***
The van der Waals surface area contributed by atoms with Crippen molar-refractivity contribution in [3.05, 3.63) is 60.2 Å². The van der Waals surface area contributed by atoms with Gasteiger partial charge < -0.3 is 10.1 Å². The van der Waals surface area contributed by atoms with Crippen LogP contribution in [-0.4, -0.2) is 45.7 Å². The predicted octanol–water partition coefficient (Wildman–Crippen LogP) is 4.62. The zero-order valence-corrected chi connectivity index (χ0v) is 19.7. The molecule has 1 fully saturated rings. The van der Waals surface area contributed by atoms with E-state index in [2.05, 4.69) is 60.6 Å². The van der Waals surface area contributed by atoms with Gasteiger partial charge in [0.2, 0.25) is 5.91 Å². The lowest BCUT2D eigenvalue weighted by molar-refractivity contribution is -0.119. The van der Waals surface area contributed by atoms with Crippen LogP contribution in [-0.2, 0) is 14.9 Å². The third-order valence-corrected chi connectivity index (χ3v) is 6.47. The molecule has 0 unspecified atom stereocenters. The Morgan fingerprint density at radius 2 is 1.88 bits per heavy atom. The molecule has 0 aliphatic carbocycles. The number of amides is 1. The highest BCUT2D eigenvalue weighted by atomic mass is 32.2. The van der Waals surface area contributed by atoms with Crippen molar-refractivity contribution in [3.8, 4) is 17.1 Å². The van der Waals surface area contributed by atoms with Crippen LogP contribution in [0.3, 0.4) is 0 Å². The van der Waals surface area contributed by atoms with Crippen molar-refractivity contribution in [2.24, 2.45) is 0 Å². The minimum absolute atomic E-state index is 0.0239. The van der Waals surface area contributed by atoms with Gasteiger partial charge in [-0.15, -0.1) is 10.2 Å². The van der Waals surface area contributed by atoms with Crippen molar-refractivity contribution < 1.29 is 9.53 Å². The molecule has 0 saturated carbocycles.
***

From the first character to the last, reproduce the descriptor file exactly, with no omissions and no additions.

The van der Waals surface area contributed by atoms with Crippen molar-refractivity contribution in [3.05, 3.63) is 60.2 Å². The van der Waals surface area contributed by atoms with Gasteiger partial charge < -0.3 is 10.1 Å². The van der Waals surface area contributed by atoms with Crippen LogP contribution in [-0.4, -0.2) is 45.7 Å². The predicted octanol–water partition coefficient (Wildman–Crippen LogP) is 4.62. The zero-order valence-corrected chi connectivity index (χ0v) is 19.7. The molecule has 1 fully saturated rings. The van der Waals surface area contributed by atoms with E-state index in [2.05, 4.69) is 60.6 Å². The van der Waals surface area contributed by atoms with Gasteiger partial charge in [0.2, 0.25) is 5.91 Å². The lowest BCUT2D eigenvalue weighted by molar-refractivity contribution is -0.119. The van der Waals surface area contributed by atoms with Crippen LogP contribution in [-0.2, 0) is 14.9 Å². The third-order valence-corrected chi connectivity index (χ3v) is 6.47. The molecule has 0 unspecified atom stereocenters. The Morgan fingerprint density at radius 2 is 1.88 bits per heavy atom. The molecule has 0 aliphatic carbocycles. The number of amides is 1. The highest BCUT2D eigenvalue weighted by atomic mass is 32.2. The van der Waals surface area contributed by atoms with Crippen molar-refractivity contribution in [3.8, 4) is 17.1 Å². The van der Waals surface area contributed by atoms with Crippen LogP contribution in [0.3, 0.4) is 0 Å². The van der Waals surface area contributed by atoms with Crippen molar-refractivity contribution in [2.24, 2.45) is 0 Å². The minimum absolute atomic E-state index is 0.0239. The van der Waals surface area contributed by atoms with Gasteiger partial charge in [-0.15, -0.1) is 10.2 Å². The van der Waals surface area contributed by atoms with Crippen molar-refractivity contribution < 1.29 is 9.53 Å². The molecule has 0 saturated carbocycles.